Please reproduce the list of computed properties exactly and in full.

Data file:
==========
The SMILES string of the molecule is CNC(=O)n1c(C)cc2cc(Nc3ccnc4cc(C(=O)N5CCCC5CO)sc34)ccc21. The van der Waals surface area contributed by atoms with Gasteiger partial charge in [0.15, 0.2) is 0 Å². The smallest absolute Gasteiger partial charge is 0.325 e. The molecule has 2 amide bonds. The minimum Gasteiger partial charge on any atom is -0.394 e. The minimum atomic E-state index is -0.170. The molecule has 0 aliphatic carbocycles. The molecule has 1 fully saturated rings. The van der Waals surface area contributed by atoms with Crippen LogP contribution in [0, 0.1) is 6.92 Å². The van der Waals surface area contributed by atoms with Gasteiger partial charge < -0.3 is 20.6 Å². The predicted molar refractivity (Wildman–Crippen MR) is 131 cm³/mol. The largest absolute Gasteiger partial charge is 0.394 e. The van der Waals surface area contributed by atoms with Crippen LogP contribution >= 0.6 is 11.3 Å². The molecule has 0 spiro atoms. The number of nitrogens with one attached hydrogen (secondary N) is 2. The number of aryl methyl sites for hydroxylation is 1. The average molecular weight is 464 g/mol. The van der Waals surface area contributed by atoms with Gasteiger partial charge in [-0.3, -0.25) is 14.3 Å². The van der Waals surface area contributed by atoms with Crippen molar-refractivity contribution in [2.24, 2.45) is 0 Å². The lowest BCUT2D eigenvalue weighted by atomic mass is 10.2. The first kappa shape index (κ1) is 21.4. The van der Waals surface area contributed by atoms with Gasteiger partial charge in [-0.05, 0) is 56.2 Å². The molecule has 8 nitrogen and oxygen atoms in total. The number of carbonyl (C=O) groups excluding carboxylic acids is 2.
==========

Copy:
The SMILES string of the molecule is CNC(=O)n1c(C)cc2cc(Nc3ccnc4cc(C(=O)N5CCCC5CO)sc34)ccc21. The van der Waals surface area contributed by atoms with Gasteiger partial charge in [0.15, 0.2) is 0 Å². The smallest absolute Gasteiger partial charge is 0.325 e. The molecule has 2 amide bonds. The minimum Gasteiger partial charge on any atom is -0.394 e. The minimum atomic E-state index is -0.170. The molecule has 0 aliphatic carbocycles. The molecule has 1 fully saturated rings. The van der Waals surface area contributed by atoms with Crippen LogP contribution in [0, 0.1) is 6.92 Å². The van der Waals surface area contributed by atoms with Gasteiger partial charge < -0.3 is 20.6 Å². The predicted molar refractivity (Wildman–Crippen MR) is 131 cm³/mol. The largest absolute Gasteiger partial charge is 0.394 e. The van der Waals surface area contributed by atoms with Crippen LogP contribution >= 0.6 is 11.3 Å². The molecule has 0 spiro atoms. The number of nitrogens with one attached hydrogen (secondary N) is 2. The number of aryl methyl sites for hydroxylation is 1. The average molecular weight is 464 g/mol. The van der Waals surface area contributed by atoms with Gasteiger partial charge in [-0.3, -0.25) is 14.3 Å². The van der Waals surface area contributed by atoms with Crippen molar-refractivity contribution in [2.24, 2.45) is 0 Å². The lowest BCUT2D eigenvalue weighted by atomic mass is 10.2. The first kappa shape index (κ1) is 21.4. The van der Waals surface area contributed by atoms with Gasteiger partial charge in [-0.05, 0) is 56.2 Å². The molecule has 8 nitrogen and oxygen atoms in total. The number of carbonyl (C=O) groups excluding carboxylic acids is 2.